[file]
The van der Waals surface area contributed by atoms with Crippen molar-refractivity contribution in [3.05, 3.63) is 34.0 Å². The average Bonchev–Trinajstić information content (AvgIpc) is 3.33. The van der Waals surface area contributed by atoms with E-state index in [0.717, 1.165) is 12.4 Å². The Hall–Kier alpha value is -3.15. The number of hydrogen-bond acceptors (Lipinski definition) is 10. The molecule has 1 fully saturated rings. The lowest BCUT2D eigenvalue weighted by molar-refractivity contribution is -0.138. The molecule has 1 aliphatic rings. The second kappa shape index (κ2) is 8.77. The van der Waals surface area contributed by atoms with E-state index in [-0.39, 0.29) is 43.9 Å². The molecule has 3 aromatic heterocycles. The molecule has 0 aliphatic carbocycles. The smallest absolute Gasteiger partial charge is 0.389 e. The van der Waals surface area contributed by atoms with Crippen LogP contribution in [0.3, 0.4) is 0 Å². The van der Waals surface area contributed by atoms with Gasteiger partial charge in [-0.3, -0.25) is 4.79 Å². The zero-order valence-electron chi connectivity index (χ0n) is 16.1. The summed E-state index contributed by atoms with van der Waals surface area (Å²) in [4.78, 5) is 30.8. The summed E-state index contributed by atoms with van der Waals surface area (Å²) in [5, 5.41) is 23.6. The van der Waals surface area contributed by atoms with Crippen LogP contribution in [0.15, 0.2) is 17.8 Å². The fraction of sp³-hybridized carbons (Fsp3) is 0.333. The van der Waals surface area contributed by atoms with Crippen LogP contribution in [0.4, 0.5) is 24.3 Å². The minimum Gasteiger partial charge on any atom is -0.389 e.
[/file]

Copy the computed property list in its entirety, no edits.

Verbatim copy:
The van der Waals surface area contributed by atoms with Crippen molar-refractivity contribution in [3.05, 3.63) is 34.0 Å². The average Bonchev–Trinajstić information content (AvgIpc) is 3.33. The van der Waals surface area contributed by atoms with E-state index in [0.717, 1.165) is 12.4 Å². The Hall–Kier alpha value is -3.15. The number of hydrogen-bond acceptors (Lipinski definition) is 10. The molecule has 1 fully saturated rings. The lowest BCUT2D eigenvalue weighted by molar-refractivity contribution is -0.138. The molecule has 1 aliphatic rings. The second kappa shape index (κ2) is 8.77. The van der Waals surface area contributed by atoms with E-state index in [-0.39, 0.29) is 43.9 Å². The molecule has 3 aromatic heterocycles. The molecule has 0 aliphatic carbocycles. The smallest absolute Gasteiger partial charge is 0.389 e. The van der Waals surface area contributed by atoms with Crippen LogP contribution in [0.3, 0.4) is 0 Å². The van der Waals surface area contributed by atoms with Gasteiger partial charge in [-0.3, -0.25) is 4.79 Å². The zero-order valence-electron chi connectivity index (χ0n) is 16.1. The summed E-state index contributed by atoms with van der Waals surface area (Å²) in [4.78, 5) is 30.8. The summed E-state index contributed by atoms with van der Waals surface area (Å²) in [5, 5.41) is 23.6. The van der Waals surface area contributed by atoms with Crippen LogP contribution in [0.15, 0.2) is 17.8 Å². The fraction of sp³-hybridized carbons (Fsp3) is 0.333. The van der Waals surface area contributed by atoms with Crippen LogP contribution in [0.4, 0.5) is 24.3 Å². The minimum Gasteiger partial charge on any atom is -0.389 e.